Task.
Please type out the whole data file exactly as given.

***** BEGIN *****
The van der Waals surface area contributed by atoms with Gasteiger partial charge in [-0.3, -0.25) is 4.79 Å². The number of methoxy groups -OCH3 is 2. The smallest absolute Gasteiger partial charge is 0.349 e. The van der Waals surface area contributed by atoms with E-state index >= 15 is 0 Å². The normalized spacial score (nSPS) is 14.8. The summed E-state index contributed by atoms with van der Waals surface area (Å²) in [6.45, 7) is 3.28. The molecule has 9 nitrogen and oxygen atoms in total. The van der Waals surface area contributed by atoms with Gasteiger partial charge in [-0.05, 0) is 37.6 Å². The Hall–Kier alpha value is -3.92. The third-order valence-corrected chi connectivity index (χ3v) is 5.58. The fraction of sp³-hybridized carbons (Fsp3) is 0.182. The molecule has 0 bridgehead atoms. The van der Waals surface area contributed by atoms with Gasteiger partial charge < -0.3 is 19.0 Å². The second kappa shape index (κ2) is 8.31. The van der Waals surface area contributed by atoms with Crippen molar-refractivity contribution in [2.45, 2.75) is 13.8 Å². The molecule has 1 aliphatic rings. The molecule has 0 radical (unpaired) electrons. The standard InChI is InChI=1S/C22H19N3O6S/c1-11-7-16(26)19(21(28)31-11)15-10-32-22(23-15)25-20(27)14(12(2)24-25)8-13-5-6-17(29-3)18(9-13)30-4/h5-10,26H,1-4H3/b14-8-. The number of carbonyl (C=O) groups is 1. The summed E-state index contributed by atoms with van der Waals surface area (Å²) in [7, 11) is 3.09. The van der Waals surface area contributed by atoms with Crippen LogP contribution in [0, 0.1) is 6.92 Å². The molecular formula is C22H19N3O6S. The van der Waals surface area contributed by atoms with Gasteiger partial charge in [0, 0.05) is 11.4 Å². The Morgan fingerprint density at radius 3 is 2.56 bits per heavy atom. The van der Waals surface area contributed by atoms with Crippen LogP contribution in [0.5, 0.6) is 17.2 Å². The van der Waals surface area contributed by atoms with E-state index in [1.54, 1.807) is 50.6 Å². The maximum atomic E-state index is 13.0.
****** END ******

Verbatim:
The van der Waals surface area contributed by atoms with Gasteiger partial charge in [-0.3, -0.25) is 4.79 Å². The number of methoxy groups -OCH3 is 2. The smallest absolute Gasteiger partial charge is 0.349 e. The van der Waals surface area contributed by atoms with E-state index >= 15 is 0 Å². The normalized spacial score (nSPS) is 14.8. The summed E-state index contributed by atoms with van der Waals surface area (Å²) in [6.45, 7) is 3.28. The molecule has 9 nitrogen and oxygen atoms in total. The van der Waals surface area contributed by atoms with Gasteiger partial charge in [-0.05, 0) is 37.6 Å². The Hall–Kier alpha value is -3.92. The third-order valence-corrected chi connectivity index (χ3v) is 5.58. The fraction of sp³-hybridized carbons (Fsp3) is 0.182. The molecule has 0 bridgehead atoms. The van der Waals surface area contributed by atoms with Gasteiger partial charge < -0.3 is 19.0 Å². The second kappa shape index (κ2) is 8.31. The van der Waals surface area contributed by atoms with Crippen molar-refractivity contribution in [2.45, 2.75) is 13.8 Å². The molecule has 1 aliphatic rings. The molecule has 0 radical (unpaired) electrons. The standard InChI is InChI=1S/C22H19N3O6S/c1-11-7-16(26)19(21(28)31-11)15-10-32-22(23-15)25-20(27)14(12(2)24-25)8-13-5-6-17(29-3)18(9-13)30-4/h5-10,26H,1-4H3/b14-8-. The number of carbonyl (C=O) groups is 1. The summed E-state index contributed by atoms with van der Waals surface area (Å²) in [7, 11) is 3.09. The van der Waals surface area contributed by atoms with Crippen LogP contribution in [0, 0.1) is 6.92 Å². The molecular formula is C22H19N3O6S. The van der Waals surface area contributed by atoms with Gasteiger partial charge in [0, 0.05) is 11.4 Å². The Morgan fingerprint density at radius 3 is 2.56 bits per heavy atom. The van der Waals surface area contributed by atoms with Crippen LogP contribution in [0.5, 0.6) is 17.2 Å². The van der Waals surface area contributed by atoms with E-state index in [1.54, 1.807) is 50.6 Å². The maximum atomic E-state index is 13.0.